28.  The Sidebend

 

This exercise is also referred to as sidebend mermaid. You'll feel your lats, obliques, shoulder stabilizers, glutes, almost everything helping out to make this exercise successful. Not appropriate for those with osteoporsis. Use caution or modifications if you have wrist, low back, hip, shoulder and/or neck issues. Side lying, side plank, sidebend are all positions that put one's head in an unfamiliar orientation to gravity. So finding stability through the head neck and shoulders is a huge challenge. I prefer teaching sidebend without the head bobbing all over the place. I also like moving from a plank with two hands before heading into a side plank, helps with shoulder stability. Here's some more info on gaining range of motion into sidebending of the spine in a more stable position (coming soon).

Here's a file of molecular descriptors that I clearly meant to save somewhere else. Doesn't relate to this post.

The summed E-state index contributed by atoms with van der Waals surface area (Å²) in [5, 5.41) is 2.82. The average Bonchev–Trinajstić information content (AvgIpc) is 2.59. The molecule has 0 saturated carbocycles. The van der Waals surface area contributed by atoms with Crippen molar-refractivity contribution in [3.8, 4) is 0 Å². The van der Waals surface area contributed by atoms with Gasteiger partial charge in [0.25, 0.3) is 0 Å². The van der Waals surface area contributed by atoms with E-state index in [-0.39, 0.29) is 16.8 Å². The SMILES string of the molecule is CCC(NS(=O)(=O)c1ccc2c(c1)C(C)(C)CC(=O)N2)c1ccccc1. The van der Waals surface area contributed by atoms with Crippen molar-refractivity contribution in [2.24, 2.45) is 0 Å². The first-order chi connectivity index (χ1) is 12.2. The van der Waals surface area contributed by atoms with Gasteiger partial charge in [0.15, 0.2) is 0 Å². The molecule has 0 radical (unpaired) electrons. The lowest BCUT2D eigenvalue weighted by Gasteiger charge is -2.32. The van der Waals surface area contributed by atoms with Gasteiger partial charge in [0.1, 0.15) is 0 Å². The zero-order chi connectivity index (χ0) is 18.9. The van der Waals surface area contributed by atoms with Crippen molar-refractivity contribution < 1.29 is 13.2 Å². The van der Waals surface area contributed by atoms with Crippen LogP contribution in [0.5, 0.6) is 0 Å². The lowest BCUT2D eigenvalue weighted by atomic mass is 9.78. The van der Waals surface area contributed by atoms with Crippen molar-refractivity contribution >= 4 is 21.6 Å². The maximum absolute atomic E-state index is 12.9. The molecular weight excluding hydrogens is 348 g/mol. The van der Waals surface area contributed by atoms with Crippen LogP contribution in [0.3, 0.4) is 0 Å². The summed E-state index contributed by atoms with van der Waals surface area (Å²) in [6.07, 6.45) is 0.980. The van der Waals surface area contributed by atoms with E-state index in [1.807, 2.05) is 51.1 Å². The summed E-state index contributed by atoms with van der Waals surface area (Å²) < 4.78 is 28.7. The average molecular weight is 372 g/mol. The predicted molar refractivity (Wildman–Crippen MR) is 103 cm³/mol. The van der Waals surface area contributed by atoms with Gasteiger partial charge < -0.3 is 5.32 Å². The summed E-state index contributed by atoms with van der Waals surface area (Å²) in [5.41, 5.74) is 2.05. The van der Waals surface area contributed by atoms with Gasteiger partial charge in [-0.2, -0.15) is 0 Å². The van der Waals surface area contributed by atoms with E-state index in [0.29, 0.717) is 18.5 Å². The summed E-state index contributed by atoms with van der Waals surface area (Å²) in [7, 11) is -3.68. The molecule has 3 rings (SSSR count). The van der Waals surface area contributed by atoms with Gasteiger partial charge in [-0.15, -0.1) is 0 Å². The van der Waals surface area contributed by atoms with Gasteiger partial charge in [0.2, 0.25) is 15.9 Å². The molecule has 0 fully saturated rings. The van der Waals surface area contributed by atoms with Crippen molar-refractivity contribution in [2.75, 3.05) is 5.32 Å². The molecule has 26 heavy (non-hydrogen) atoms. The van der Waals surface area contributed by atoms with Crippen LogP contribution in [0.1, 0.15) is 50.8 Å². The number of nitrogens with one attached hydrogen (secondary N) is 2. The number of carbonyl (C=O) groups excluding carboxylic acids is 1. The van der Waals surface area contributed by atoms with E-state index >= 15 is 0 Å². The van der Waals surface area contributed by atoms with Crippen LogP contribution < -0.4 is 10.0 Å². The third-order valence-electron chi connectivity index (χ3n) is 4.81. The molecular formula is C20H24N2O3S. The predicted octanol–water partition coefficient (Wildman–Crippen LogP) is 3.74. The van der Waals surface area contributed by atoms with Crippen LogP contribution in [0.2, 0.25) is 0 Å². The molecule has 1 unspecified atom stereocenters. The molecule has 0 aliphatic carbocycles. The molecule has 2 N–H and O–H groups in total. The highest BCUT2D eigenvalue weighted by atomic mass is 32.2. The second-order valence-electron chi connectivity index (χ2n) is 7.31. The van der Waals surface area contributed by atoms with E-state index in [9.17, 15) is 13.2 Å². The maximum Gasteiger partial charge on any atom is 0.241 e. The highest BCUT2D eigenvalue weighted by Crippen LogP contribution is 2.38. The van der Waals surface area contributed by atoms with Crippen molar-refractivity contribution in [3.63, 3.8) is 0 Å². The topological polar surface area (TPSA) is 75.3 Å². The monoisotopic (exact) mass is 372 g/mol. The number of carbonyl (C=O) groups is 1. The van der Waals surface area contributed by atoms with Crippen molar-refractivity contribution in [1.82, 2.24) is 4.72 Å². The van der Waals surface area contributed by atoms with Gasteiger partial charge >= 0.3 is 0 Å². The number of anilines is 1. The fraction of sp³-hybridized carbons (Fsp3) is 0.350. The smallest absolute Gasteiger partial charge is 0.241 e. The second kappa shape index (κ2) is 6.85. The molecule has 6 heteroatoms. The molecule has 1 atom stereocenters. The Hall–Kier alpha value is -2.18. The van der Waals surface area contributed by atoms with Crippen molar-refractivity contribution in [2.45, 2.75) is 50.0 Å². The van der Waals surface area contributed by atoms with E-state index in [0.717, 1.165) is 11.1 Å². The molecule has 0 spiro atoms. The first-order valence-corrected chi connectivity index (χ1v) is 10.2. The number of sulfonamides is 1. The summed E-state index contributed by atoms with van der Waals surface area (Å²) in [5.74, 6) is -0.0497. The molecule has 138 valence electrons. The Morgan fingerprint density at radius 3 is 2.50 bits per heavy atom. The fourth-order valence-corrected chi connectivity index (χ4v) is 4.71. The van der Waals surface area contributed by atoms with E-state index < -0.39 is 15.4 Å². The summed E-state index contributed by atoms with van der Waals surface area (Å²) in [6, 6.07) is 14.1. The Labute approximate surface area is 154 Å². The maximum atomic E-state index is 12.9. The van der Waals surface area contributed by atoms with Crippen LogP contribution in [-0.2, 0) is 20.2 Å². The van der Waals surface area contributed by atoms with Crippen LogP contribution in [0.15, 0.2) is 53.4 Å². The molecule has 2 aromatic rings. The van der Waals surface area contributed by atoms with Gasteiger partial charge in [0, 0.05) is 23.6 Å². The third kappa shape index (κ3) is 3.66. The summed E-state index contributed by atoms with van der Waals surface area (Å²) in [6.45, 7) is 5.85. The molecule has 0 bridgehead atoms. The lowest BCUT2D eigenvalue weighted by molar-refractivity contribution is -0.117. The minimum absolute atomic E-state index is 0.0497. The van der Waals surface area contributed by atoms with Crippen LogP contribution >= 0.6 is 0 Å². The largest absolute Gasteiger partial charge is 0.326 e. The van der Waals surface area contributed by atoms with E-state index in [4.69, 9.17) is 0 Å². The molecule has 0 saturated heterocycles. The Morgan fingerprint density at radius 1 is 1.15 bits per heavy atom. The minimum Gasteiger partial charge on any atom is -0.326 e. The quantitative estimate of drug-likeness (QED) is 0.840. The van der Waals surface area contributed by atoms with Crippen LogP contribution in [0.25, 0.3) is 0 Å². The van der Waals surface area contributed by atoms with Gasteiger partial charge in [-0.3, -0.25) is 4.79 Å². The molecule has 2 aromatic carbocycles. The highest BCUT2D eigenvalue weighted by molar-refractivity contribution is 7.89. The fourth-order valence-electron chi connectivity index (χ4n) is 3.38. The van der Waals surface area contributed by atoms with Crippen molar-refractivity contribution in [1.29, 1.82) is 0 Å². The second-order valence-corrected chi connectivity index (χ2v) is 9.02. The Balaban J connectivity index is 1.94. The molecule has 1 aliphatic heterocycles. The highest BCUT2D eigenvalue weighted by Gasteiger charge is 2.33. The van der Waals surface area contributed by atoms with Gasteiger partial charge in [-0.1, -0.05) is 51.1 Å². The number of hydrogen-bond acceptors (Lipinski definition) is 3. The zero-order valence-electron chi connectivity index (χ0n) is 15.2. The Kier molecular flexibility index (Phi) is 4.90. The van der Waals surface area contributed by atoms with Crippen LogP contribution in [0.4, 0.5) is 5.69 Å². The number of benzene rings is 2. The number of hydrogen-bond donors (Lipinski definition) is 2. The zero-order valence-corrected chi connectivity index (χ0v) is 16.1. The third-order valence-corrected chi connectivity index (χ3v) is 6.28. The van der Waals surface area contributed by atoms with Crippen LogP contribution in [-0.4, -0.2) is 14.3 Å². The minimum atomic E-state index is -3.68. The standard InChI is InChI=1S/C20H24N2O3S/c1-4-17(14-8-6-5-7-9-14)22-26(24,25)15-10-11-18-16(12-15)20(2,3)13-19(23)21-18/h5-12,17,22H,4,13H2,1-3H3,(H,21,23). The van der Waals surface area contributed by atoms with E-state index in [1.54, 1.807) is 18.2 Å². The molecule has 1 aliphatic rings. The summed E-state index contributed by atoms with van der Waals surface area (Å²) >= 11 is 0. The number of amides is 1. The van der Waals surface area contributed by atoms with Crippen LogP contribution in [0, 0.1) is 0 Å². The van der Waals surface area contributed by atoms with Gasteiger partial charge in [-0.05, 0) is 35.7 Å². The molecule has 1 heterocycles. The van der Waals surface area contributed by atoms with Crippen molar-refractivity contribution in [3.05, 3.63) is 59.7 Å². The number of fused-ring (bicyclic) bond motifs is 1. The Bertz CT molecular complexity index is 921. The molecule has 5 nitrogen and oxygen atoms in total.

Classical start: psuedo side sit position

Recommended start: plank facing floor on hands and toes

 

1. Bring right hand to the middle of the mat. Reach left arm to the ceiling. Turn toes to the left (pinky toe side of the right foot and big toe side of left foot on the floor). Inhale reach right arm overhead and sidebend spine to the ceiling. Head is turned to look at right hand.

 

2. Exhale to bring right hand to right side, lower hips/pelvis towards the floor and turn head towards feet. Repeat three times on both sides. 

 

Click here for The Sidebend VIDEO

 

To decrease neck tension: find that serratus/armpit muscle to keep the shoulder away from the ear, follow your top hand with your eyes

 

To improve lumbar stability: tip pubic bone slightly towards nose 

 

To improve overall efficiency of the exercise: pretend you body is pressed up against a wall, or between two panes of glass. 

 

Modifications: rest on elbow of bottom arm, leave out the cervical rotation and keep eyes facing forward. See also modifications for leg pull front and leg pull.

 

Challenges: stack feet on top of one another.